From the description this sounds like a crime book - teenage girl goes missing on the hills above a small village - doubt - suspicion - secrets - yet it's on the Mann Book Longlist so I was expecting something with a twist.
I wasn't expcting something so difficult to engage with.
The story is told in an authorial voice that reports what little diaglogue there is rather than using direct speech. The narration is a dispassionate description of events with all the passion of a more academic wildlife study.
This is mostly a pencil sketch sprinkled with small details highlighted in colour for no apparent reason.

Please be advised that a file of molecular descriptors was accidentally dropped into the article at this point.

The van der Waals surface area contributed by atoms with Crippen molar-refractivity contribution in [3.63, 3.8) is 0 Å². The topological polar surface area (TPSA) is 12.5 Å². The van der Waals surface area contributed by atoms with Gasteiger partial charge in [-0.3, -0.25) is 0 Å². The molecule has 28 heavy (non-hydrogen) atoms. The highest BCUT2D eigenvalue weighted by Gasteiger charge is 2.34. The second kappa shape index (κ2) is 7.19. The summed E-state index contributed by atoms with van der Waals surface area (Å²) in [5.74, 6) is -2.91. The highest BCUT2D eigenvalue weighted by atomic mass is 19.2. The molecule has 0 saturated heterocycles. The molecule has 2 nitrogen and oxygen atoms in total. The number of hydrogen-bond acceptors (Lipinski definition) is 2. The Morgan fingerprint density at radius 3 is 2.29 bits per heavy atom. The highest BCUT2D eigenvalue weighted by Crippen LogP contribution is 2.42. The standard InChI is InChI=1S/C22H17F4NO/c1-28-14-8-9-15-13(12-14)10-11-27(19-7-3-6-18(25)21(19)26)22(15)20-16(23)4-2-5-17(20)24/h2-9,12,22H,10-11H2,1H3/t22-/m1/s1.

There is a focus on time passing and routines like seasons governing people's lives that gives the book a pleasant rhythm without providing any narrative thrust.
No access to the inner thoughts or emotions of the people. It has all the intimacy of a
camera drone filming a landscape: all-seeing but from an alien non-human perspective.
I suspect the author is trying to do something new with form and that I should be delighted that he is eschewing the conventions of the genre. Instead, at more than an hour in to and eight hour book, I am still wondering what will make this book worth reading.